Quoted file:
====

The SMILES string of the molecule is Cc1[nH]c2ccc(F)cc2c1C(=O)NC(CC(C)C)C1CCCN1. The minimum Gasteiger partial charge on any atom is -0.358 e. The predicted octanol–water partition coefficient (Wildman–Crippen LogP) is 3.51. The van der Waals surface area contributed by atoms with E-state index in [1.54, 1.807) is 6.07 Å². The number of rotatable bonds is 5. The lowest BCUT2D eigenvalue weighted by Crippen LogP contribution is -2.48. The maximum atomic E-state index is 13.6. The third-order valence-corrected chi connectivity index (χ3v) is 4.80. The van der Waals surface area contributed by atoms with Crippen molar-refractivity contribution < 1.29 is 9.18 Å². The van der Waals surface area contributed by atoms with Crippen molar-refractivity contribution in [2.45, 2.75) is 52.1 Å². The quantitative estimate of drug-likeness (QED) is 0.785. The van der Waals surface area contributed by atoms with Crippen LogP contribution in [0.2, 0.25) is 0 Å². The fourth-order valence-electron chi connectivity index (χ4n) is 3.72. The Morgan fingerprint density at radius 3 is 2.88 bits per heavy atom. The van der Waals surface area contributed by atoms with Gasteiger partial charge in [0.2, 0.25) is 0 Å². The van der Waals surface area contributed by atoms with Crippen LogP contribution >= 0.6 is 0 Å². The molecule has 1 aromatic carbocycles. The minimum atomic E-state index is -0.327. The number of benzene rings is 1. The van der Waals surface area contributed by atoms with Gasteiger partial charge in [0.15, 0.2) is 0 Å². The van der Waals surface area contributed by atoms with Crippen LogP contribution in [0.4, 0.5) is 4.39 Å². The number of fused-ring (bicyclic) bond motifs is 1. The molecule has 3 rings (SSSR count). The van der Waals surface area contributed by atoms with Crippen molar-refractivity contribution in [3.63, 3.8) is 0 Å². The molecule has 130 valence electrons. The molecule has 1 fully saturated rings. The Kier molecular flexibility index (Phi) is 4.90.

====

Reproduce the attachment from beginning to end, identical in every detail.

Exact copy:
The SMILES string of the molecule is Cc1[nH]c2ccc(F)cc2c1C(=O)NC(CC(C)C)C1CCCN1. The minimum Gasteiger partial charge on any atom is -0.358 e. The predicted octanol–water partition coefficient (Wildman–Crippen LogP) is 3.51. The van der Waals surface area contributed by atoms with E-state index in [1.54, 1.807) is 6.07 Å². The number of rotatable bonds is 5. The lowest BCUT2D eigenvalue weighted by Crippen LogP contribution is -2.48. The maximum atomic E-state index is 13.6. The third-order valence-corrected chi connectivity index (χ3v) is 4.80. The van der Waals surface area contributed by atoms with Crippen molar-refractivity contribution < 1.29 is 9.18 Å². The van der Waals surface area contributed by atoms with Crippen molar-refractivity contribution in [2.45, 2.75) is 52.1 Å². The quantitative estimate of drug-likeness (QED) is 0.785. The van der Waals surface area contributed by atoms with Crippen LogP contribution in [0.2, 0.25) is 0 Å². The fourth-order valence-electron chi connectivity index (χ4n) is 3.72. The Morgan fingerprint density at radius 3 is 2.88 bits per heavy atom. The van der Waals surface area contributed by atoms with Gasteiger partial charge in [0.2, 0.25) is 0 Å². The van der Waals surface area contributed by atoms with Crippen LogP contribution >= 0.6 is 0 Å². The molecule has 1 aromatic carbocycles. The minimum atomic E-state index is -0.327. The number of benzene rings is 1. The van der Waals surface area contributed by atoms with Gasteiger partial charge in [0.15, 0.2) is 0 Å². The van der Waals surface area contributed by atoms with Crippen LogP contribution in [0.4, 0.5) is 4.39 Å². The number of fused-ring (bicyclic) bond motifs is 1. The molecule has 3 rings (SSSR count). The van der Waals surface area contributed by atoms with Crippen molar-refractivity contribution in [3.63, 3.8) is 0 Å². The molecule has 130 valence electrons. The molecule has 1 fully saturated rings. The Kier molecular flexibility index (Phi) is 4.90.